Simona Halep admitted to a loss of focus but still beat Cristina Bucsa in straight sets on Day 1 in Washington

© Rob Carr/Getty Images

Meanwhile, Halep’s straight sets win over Bucsa saw the Romanian making a sound adjustment to a different surface following the grass-court season in her her first match on a hard court since March.

“I had a good run in Wimbledon, so it’s always tough to start,” Halep said. “But I’m really happy I won the match, and I can play another match here.”

She had to overcome a lapse in focus to turn back the Spanish qualifier in what was Halep’s first match since a semi-final loss at Wimbledon to eventual champion Elena Rybakina, and she credited the advice of her coach, Patrick Mouratoglou, with getting her back on track after frittering away a 5-2 second-set lead.

“At 5-all, I told myself what, actually, he was telling me when I have panic moments during the matches,” the Romanian explained. “Calm down and just do what I have to do. Just focus on what I have to do, and be brave to do it — even if sometimes I miss.”

At 30, nearly every facet of Halep’s life has changed in the past 10 months, marrying in September, and then parting ways with longtime coach Darren Cahill, with whom she won the 2018 French Open and 2019 Wimbledon titles.

After competing for a stretch without a coach, Halep announced on social media in April that she had hired Mouratoglou, known primarily as the coach of Serena Williams, who was in the midst of an extended break from competition.

“I’m excited about it,” Halep said, enumerating the flurry of changes in her life. “But it’s not easy. That’s why I always try to be nice to myself, to give time to get used to everything.

“I always thought, inside myself, that I have to be more aggressive. But now with someone that really believes that, with Patrick, gives me more confidence that I’m able to do it.”

Venus Williams was playing her first singles match in over a year but lost to Rebecca Marino in 3 sets under the lights at the Rock Creek Tennis Center on Monday night

© Rob Carr/Getty Images

Elsewhere, there was disappointment for Venus Williams after the former World No 1, who is now 42-years old, suffered an opening round defeat at the hands of Marino under the lights in Washington.

“Just a little rusty,” Williams told reporters. “I really put myself in good positions in the third set, too.

“Just trying to shake off some rust. That’s just to be expected. All I can do is just play another tournament and play better.

“I wish I could have pulled this match through for the crowd, and for the tournament. But [it] doesn’t always work out.”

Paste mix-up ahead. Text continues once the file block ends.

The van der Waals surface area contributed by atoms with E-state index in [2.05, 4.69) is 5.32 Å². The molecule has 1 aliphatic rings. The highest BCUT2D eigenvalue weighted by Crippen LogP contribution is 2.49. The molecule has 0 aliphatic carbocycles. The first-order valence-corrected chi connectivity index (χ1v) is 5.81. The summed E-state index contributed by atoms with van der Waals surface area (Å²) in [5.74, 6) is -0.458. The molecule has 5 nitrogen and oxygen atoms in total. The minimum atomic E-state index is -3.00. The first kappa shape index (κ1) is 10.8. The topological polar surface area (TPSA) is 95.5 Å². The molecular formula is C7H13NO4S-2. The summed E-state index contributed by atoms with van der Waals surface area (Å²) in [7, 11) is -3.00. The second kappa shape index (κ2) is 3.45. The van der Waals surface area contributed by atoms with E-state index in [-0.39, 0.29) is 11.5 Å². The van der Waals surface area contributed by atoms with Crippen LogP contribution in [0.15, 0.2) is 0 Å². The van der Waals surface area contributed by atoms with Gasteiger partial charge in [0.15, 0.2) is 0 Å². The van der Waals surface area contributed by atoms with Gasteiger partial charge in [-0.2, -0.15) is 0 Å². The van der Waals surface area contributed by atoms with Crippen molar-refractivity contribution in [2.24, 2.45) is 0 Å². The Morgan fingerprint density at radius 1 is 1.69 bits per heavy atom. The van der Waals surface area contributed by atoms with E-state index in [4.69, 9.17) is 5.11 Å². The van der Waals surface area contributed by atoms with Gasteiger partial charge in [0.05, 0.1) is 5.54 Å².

The 7-times Grand Slam winner is set to play in WTA 1000 events in Toronto and Cincinnati over the next two weeks.

It took nearly 2 hours for the Canadian to prevail, as Williams double-faulted 13 times, creating just enough of an opening for Marino to tough out the 3-set win.

“She’s an absolute legend of the game,” Marino said during her on-court interview, calling it a privilege to compete against Venus for a second time.

After rising to No 38 in the world, Marino put the brakes on her promising career in 2013 at the age of 22, citing online bullying and depression among the reasons.

She returned to the tour after a nearly 5-year hiatus, during which she attended college and competed on the rowing team.

Now 31, Marino demonstrated on Monday that her powerful forehand and serve remain intact, and that she is not over-awed or rattled by anyone on court.

Because the margin for error on both players’ groundstrokes is slim, the points tended to be short, ending on outright winners or errors, with few extended rallies and scant variety in shot-making.

When Marino tried to pull Williams forward with a slice or a drop-shot, the crowd roared, encouraging the American to run it down but, at the end of the day, it was Marino who advances.

Her sister, 23-time Grand Slam champion Serena, has been helping her older sister to prepare.

“I think it was a real thrill for the crowd to see us hit together,” Venus said. “I think, more than anything, it was just very exciting for the tournament.”

In other Monday results, Liudmila Samsonova upset 5th-seeded Elise Mertens from Belgium, 7-6(4) 6-4, while Croatia’s Donna Vekic up-ended Mayar Sherif, the No 7 seed from Egypt, 6-4 6-1.

Rebecca Marino brought her experience to bear as she edged past Venus Williams on Monday to advance to round 2 in Washington

© Rob Carr/Getty Images